2DesignA stapler comprises many components, most of which are metal stampings and spring type parts. Main components of a typical home or office stapler include the base; the anvil, the magazine, the metal head, and the hanger.
3Materials Acquisition A stapler is composed of mostly aluminum sheet metal, cut and pressed to function, and plastic injection molds.
4Materials ProcessingFirst you need raw materials which are metal and plastic.Then use the raw materials to make:Follow spring (coil)Clearing spring (leaf)RivetsPinPlastic capMetal head and Base
5ManufacturingThe pins, stampings, and springs are sub-assembled in stages and then assembled together with the upper and lower halves of the stapler frame. For the bottom sub-assembly, consisting of the base, hanger, anvil, and clearing spring, the parts are placed in an assembly jig that holds them in position to allow the rivets to be placed in the correct holes.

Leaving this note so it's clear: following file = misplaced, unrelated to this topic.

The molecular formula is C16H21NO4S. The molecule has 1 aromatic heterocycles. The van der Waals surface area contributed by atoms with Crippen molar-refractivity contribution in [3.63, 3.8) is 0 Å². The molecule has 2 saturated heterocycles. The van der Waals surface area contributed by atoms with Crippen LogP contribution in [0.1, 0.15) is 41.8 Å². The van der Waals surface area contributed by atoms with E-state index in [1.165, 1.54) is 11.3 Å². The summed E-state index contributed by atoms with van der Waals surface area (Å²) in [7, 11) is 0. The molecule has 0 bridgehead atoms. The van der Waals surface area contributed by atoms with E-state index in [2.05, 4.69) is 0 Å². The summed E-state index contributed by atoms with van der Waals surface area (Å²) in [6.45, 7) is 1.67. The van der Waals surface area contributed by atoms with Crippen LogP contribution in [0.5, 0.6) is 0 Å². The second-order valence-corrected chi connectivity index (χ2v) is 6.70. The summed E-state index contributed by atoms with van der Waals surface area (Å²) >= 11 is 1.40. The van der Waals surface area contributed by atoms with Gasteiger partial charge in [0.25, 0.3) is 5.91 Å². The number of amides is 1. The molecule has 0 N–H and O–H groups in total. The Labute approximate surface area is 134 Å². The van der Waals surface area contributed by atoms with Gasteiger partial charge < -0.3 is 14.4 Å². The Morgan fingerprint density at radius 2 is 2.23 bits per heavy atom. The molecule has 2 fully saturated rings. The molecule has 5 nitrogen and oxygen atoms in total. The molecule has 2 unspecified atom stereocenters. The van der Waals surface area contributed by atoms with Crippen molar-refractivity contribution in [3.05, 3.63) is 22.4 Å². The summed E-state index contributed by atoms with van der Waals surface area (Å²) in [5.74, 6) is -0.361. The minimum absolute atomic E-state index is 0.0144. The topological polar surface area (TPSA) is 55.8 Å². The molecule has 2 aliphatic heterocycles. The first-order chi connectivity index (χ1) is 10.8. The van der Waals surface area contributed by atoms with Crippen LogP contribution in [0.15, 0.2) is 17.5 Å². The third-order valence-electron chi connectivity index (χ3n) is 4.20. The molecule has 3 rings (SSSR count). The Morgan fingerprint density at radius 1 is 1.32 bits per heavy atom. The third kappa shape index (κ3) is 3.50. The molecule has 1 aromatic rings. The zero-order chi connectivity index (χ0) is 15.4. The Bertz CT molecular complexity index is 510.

6PackagingStaplers are packaged usually in bubble plastic and cardboard. Then it’s wrapped in plastic wrap and packaged in cardboard boxes.
7DistributionMany companies that manufacture staplers are in China, but some other companies are in the U.S.A. Still, lots of greenhouse gasses are used because they're sent by plane and boat, then trucks to the stores.
8UseUsing a stapler is easy. First install staples. Then take some sheets of paper, place them in-between the small metal piece on the bottom half and the end of the top half of the stapler, press down on the stapler, and, presto! The sheets of paper are stapled together!A stapler does not consume energy, but it does waste metal.
9Reuse/RecyclingA stapler can be re-used by using pieces as art, or using a stapler as a paper weight.Broken staplers can be melted down with other recycled metals.
10DisposalA stapler can last decades, but when it’s put into the trash, it gets put into a landfill. The metal part of the stapler starts to rust and break down, after who knows how long. But the plastic just stays there.